The much-hyped $23-billion deal between Bharti Airtel Ltd and Mobile Telephone Networks SA (MTN) deal was called off on Wednesday after nearly four month-long intense discussions.
MTN’s own compulsions and some last minute change of guidelines by the Securities and Exchange Board of India(SEBI) may have had a role to play in the deal being called off.
Last month, the market regulator had announced new guidelines which made it mandatory for entities acquiring global depository receipts or American depository receipts (GDRs/ADRs) with voting rights in an Indian company to make an open offer to minority shareholders if their shareholding crosses the threshold of 15%.
This new guidelines from SEBI materially impacted the original proposal between Bharti Airtel and MTN since the South African telecom giant would have to spend more for buying additional stake in Bharti Airtel.
Paradoxically, Bharti Airtel had a different version to this. According to the company, "the merger deal was called off after (the) South African government rejected the proposed structure."
Under the proposed deal, Bharti Airtel was to acquire about 36% of the currently issued share capital of MTN from MTN shareholders for a consideration of 86 rand in cash and 0.5 newly issued Bharti shares in the form of GDR for every MTN share acquired which, in combination with MTN shares issued in part settlement of MTN's acquisition of about a 25% post-transaction economic interest in Bharti, would take Bharti's stake to 49% of the enlarged capital of MTN.
The South African (SA) government owns about 21% in MTN through Public Investment Corp and wanted to maintain MTN's "South African character", which means it had reservations about the ownership and management control by a non-SA country.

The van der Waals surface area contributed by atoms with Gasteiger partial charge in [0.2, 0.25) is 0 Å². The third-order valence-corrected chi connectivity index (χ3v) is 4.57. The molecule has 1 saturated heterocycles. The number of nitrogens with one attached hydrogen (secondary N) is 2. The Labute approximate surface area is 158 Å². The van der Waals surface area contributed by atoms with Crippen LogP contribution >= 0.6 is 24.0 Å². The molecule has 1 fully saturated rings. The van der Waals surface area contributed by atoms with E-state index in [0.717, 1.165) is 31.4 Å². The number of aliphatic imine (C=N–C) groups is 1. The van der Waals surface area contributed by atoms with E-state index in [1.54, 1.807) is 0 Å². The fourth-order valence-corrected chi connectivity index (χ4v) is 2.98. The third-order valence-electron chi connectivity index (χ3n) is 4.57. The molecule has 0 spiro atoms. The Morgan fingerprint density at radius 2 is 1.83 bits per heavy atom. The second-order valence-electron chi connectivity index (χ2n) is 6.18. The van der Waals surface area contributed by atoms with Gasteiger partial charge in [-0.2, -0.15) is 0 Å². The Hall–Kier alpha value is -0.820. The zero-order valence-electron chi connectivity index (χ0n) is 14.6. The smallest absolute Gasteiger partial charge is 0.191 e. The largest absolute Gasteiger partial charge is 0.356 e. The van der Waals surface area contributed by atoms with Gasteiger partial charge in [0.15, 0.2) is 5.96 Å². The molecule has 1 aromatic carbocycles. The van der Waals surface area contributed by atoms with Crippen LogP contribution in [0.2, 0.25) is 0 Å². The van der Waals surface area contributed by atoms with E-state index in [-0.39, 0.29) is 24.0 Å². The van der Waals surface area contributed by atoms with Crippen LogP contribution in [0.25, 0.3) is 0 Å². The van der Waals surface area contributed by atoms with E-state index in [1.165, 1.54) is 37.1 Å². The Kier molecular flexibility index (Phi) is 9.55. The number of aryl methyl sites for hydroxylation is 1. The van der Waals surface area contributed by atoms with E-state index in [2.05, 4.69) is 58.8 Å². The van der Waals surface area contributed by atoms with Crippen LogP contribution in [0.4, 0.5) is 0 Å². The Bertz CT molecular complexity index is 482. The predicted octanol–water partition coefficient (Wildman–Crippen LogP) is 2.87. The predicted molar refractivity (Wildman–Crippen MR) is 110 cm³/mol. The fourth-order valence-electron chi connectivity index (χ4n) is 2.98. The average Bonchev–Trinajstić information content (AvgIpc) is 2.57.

SA Treasury said, "When companies structure their relationships outside the current exchange control regulatory framework for such transactions, they require the approval of the Minister of Finance. This was the case with the proposed MTN-Bharti merger, which required certain exchange control and other approvals."
This is the second time in just over a year when Sunil Mittal-led Bharti Airtel has been forced to abandon talks for amalgamation of the two organisations in a complex deal that also required Indian government's clearance for dual listing.
"The structure needed an approval from the government of South Africa, which has expressed its inability to accept it in the current form," Bharti Airtel said in a release.
"Whether a dead deal is good for Bharti Airtel or not, only time will tell. It could zero in on some other inorganic growth opportunity in some other corner of the world or it might altogether drop the idea of mergers & acquisitions. Right now it’s wait and watch. One also needs to see whether the Indian government is willing to amend its rules and laws to enable an increasingly ambitious India Inc to realise its global dream," said Indiainfoline in a note.
Another brokerage KRChoksey Shares and Securities Pvt Ltd, said, "With the deal getting called off, we believe that Bharti will catch up with the market and expect 10%-15% potential upside in near term. We expect Bharti’s management to set its focus on small and mid-size telecom players in emerging markets and expansion of the 3G network within India."
Wiser after the failed courtship, the two companies are most likely to redouble their efforts to scout for a partner once again after a breather.